Traffic Jams are Breadlines

You don’t want people to starve. So you collect all the bread and parcel it out to everyone. If someone wants bread, they need to wait in the breadline. This may take a very long time that they’d rather spend doing something else, but they don’t have a choice – the breadline is the only way to get bread now.

You want everyone to be able to get places. So you build a road and open it to the public. If someone wants to get somewhere, they need to wait in the traffic jam. This may take a very long time that they’d rather spend doing something else, but they don’t have a choice – the road is the only way to get there.

The moral of the story is that making something free is not a great way to help people. It’s generally better to just (1) send money and (2) let prices rise and fall to meet demand. That way everyone gets what they most want, and have the option to do something else if they find they want it more than the free thing you were offering earlier.

3 thoughts on “Traffic Jams are Breadlines

  1. The breadline collects all the bread in a way that a single road construction does not.

    I am not quite sure I follow what you are trying to get at here, ultimately. I concur that markets can be more efficient than centralized distribution and assignment, since multiple competitors then have an incentive to become more and more efficient. But there are also reasons why this competition can cause broader systemic issues – the formation of a cartel can cause prices to remain artificially high, or the aggregate gain in productivity from making a resource publicly available can be greater than the aggregate gain from privatization and competition. For example, the disincentive to travel from a toll road (or series of toll roads) might be less efficient than the situation where the road was freely available and travel increased.

    And in situations where a resource is a bona fide need, opting for the strict market route can lead to really awkward situations. We frown on circumstances like profiteering during a natural disaster; providing emergency supplies from a centralized body is usually preferable.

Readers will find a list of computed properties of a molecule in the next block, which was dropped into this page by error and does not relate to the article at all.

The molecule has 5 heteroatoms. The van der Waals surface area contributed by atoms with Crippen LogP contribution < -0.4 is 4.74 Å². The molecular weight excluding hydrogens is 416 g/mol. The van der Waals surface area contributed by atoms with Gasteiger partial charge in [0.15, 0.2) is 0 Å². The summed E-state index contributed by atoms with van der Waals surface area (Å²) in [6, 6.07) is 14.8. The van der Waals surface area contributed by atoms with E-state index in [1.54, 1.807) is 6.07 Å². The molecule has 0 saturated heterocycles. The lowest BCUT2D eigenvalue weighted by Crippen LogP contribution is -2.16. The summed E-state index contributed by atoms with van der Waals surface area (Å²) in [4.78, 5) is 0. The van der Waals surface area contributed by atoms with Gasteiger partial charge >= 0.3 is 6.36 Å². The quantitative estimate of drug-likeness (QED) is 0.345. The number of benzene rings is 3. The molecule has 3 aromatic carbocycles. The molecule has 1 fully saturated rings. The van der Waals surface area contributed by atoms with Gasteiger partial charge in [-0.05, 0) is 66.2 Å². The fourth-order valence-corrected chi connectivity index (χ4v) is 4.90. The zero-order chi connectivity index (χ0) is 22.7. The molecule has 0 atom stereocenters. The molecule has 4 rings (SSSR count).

2. Free markets and competition are one way to get an efficient allocation of resources, but not the only way; even when markets are unavailable, efficient allocation is still a good thing to have. “Free (libre) market” and “Literally free (gratis)” are not the only options.

    Roads are like most utilities in that they can’t usually be offered competitively – you can’t have two parallel roads offering different rates, at least not realistically (usually). Bu you still have a finite resource, and you still don’t want deadweight loss in the form of people sitting around in traffic when they could be doing something else. If I was in no hurry to get to PointBville but Miss Hypothetical needed to get to PointBville ASAP, it would be good for her to have a way to express that preference.

    Back to alternatives to libre markets and gratis public utilities – congestion pricing is the thing to use with roads. The ICC in Maryland implements a version of this, with prices varying by time-of-day to reflect traffic patterns. This allows people to express time preferences, pretty much eliminates traffic jams, raises funds to offset construction and maintenance costs, _and_ it can even be switched off in an emergency (which has happened several times).

    Also on the subject of gouging: I’m increasingly convinced that gouging is (usually) a good thing – or at least a less-bad thing. The optimal thing would be to allocate all resources based on who needed what, but in the absence of a reliable way to do that price gouging allows the people who most need resource_x a way to express that preference – imperfectly, since a lack of money in this case prevents someone from expressing their preference. It’s still better than nothing.

    This is why I’m loudly in favor of a generous cash welfare state – spending $x on foodstamps and $y on subsidized housing and $z on free roads is strictly worse than sending the less-well-to-do $(x+y+z) and letting them decide what they need most.

  3. But gouging doesn’t allow for expression of who’s got the most need, especially in a crisis situation. It just allows for expression of who’s got the most resources beforehand, as you note. And it allows folks who control a crucial resource to extort a captive audience without any control or regulation (if those were there, it wouldn’t be gouging).

    How familiar are you with Coase in this context? (I have some exposure from 1L year, but it’s been a while; I suspect there may be some relevant thoughts there re: externalities and government intervention.)

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